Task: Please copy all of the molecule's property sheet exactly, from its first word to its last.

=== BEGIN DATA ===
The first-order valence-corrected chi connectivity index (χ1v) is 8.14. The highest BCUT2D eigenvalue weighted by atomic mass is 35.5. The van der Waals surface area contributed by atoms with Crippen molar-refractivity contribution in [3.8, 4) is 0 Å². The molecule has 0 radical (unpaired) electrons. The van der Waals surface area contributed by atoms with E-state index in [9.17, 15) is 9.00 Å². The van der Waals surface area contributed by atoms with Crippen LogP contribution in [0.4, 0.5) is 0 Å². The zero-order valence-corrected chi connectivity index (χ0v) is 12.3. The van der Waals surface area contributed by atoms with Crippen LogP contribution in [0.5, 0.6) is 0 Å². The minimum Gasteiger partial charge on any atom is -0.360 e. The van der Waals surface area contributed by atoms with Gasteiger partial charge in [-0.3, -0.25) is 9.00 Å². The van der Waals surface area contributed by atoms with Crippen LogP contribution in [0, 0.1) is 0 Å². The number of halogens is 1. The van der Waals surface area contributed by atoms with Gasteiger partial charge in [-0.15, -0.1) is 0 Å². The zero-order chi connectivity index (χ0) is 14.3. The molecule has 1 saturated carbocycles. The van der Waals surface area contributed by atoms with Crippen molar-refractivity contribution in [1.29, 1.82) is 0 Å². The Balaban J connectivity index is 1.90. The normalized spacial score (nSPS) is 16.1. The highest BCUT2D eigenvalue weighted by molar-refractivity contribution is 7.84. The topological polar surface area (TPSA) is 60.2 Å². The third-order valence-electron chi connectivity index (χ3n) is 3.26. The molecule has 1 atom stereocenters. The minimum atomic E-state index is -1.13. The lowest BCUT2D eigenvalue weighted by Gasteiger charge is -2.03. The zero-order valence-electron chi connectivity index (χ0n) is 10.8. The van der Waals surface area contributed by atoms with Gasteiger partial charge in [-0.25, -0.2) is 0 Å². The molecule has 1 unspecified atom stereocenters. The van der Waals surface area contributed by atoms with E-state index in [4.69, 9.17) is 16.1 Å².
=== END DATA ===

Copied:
The first-order valence-corrected chi connectivity index (χ1v) is 8.14. The highest BCUT2D eigenvalue weighted by atomic mass is 35.5. The van der Waals surface area contributed by atoms with Crippen molar-refractivity contribution in [3.8, 4) is 0 Å². The molecule has 0 radical (unpaired) electrons. The van der Waals surface area contributed by atoms with E-state index in [9.17, 15) is 9.00 Å². The van der Waals surface area contributed by atoms with Crippen LogP contribution in [0.4, 0.5) is 0 Å². The zero-order valence-corrected chi connectivity index (χ0v) is 12.3. The van der Waals surface area contributed by atoms with Crippen LogP contribution in [0.5, 0.6) is 0 Å². The minimum Gasteiger partial charge on any atom is -0.360 e. The van der Waals surface area contributed by atoms with Gasteiger partial charge in [-0.3, -0.25) is 9.00 Å². The van der Waals surface area contributed by atoms with Crippen LogP contribution in [0, 0.1) is 0 Å². The number of halogens is 1. The van der Waals surface area contributed by atoms with Gasteiger partial charge in [-0.15, -0.1) is 0 Å². The zero-order chi connectivity index (χ0) is 14.3. The molecule has 1 saturated carbocycles. The van der Waals surface area contributed by atoms with Crippen molar-refractivity contribution in [1.29, 1.82) is 0 Å². The Balaban J connectivity index is 1.90. The normalized spacial score (nSPS) is 16.1. The highest BCUT2D eigenvalue weighted by molar-refractivity contribution is 7.84. The topological polar surface area (TPSA) is 60.2 Å². The third-order valence-electron chi connectivity index (χ3n) is 3.26. The molecule has 1 atom stereocenters. The minimum atomic E-state index is -1.13. The lowest BCUT2D eigenvalue weighted by Gasteiger charge is -2.03. The zero-order valence-electron chi connectivity index (χ0n) is 10.8. The van der Waals surface area contributed by atoms with Gasteiger partial charge in [-0.25, -0.2) is 0 Å². The molecule has 1 unspecified atom stereocenters. The van der Waals surface area contributed by atoms with E-state index in [4.69, 9.17) is 16.1 Å².